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Competencies Proficiency Scale

The NIH Proficiency Scale is an instrument used to measure one’s ability to demonstrate a competency on the job. The scale captures a wide range of ability levels and organizes them into five steps; from “Fundamental Awareness” to “Expert”.

In combination with the Proficiency Map for a specific occupation, an individual can compare their current level of proficiency to top performers in the same occupation. This scale serves as the guide to understanding the expected proficiency level of top performers at each grade level.

Score

Proficiency Level

Description

N/A

Not Applicable

You are not required to apply or demonstrate this competency. This competency is not applicable to your position.

1

Fundamental Awareness
(basic knowledge)

You have a common knowledge or an understanding of basic techniques and concepts.

  • Focus is on learning.

2

Novice
(limited experience)

You have the level of experience gained in a classroom and/or experimental scenarios or as a trainee on-the-job. You are expected to need help when performing this skill.

  • Focus is on developing through on-the-job experience;
  • You understand and can discuss terminology, concepts, principles, and issues related to this competency;
  • You utilize the full range of reference and resource materials in this competency.

3

Intermediate
(practical application)

You are able to successfully complete tasks in this competency as requested. Help from an expert may be required from time to time, but you can usually perform the skill independently.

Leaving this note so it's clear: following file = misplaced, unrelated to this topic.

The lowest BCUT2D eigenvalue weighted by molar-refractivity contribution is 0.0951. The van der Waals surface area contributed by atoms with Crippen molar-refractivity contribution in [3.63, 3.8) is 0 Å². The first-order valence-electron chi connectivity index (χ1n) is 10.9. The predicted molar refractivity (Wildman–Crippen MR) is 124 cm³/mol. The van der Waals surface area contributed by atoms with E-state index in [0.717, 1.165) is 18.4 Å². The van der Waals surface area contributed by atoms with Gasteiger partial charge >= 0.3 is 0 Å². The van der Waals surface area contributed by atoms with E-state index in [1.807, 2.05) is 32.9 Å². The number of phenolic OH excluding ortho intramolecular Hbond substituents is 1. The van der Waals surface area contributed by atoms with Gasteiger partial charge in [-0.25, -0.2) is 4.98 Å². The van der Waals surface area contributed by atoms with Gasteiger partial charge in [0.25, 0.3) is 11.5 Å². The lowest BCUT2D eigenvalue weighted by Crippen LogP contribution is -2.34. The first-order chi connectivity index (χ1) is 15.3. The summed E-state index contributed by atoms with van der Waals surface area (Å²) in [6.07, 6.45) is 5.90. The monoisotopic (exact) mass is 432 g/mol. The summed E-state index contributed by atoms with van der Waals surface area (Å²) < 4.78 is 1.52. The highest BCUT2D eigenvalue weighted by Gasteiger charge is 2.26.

• Focus is on applying and enhancing knowledge or skill;
  • You have applied this competency to situations occasionally while needing minimal guidance to perform successfully;
  • You understand and can discuss the application and implications of changes to processes, policies, and procedures in this area.

4

Advanced
(applied theory)

You can perform the actions associated with this skill without assistance. You are certainly recognized within your immediate organization as "a person to ask" when difficult questions arise regarding this skill.

  • Focus is on broad organizational/professional issues;
  • You have consistently provided practical/relevant ideas and perspectives on process or practice improvements which may easily be implemented;
  • You are capable of coaching others in the application of this competency by translating complex nuances relating to this competency into easy to understand terms;
  • You participate in senior level discussions regarding this competency;
  • You assist in the development of reference and resource materials in this competency.

5

Expert
(recognized authority)

You are known as an expert in this area. You can provide guidance, troubleshoot and answer questions related to this area of expertise and the field where the skill is used.

  • Focus is strategic;
  • You have demonstrated consistent excellence in applying this competency across multiple projects and/or organizations;
  • You are considered the “go to” person in this area within NIH and/or outside organizations;
  • You create new applications for and/or lead the development of reference and resource materials for this competency;
  • You are able to diagram or explain the relevant process elements and issues in relation to organizational issues and trends in sufficient detail during discussions and presentations, to foster a greater understanding among internal and external colleagues and constituents.

Note: The NIH Proficiency Scale was updated to facilitate the migration to the HHS Learning Management System. (Updated January 12, 2009)

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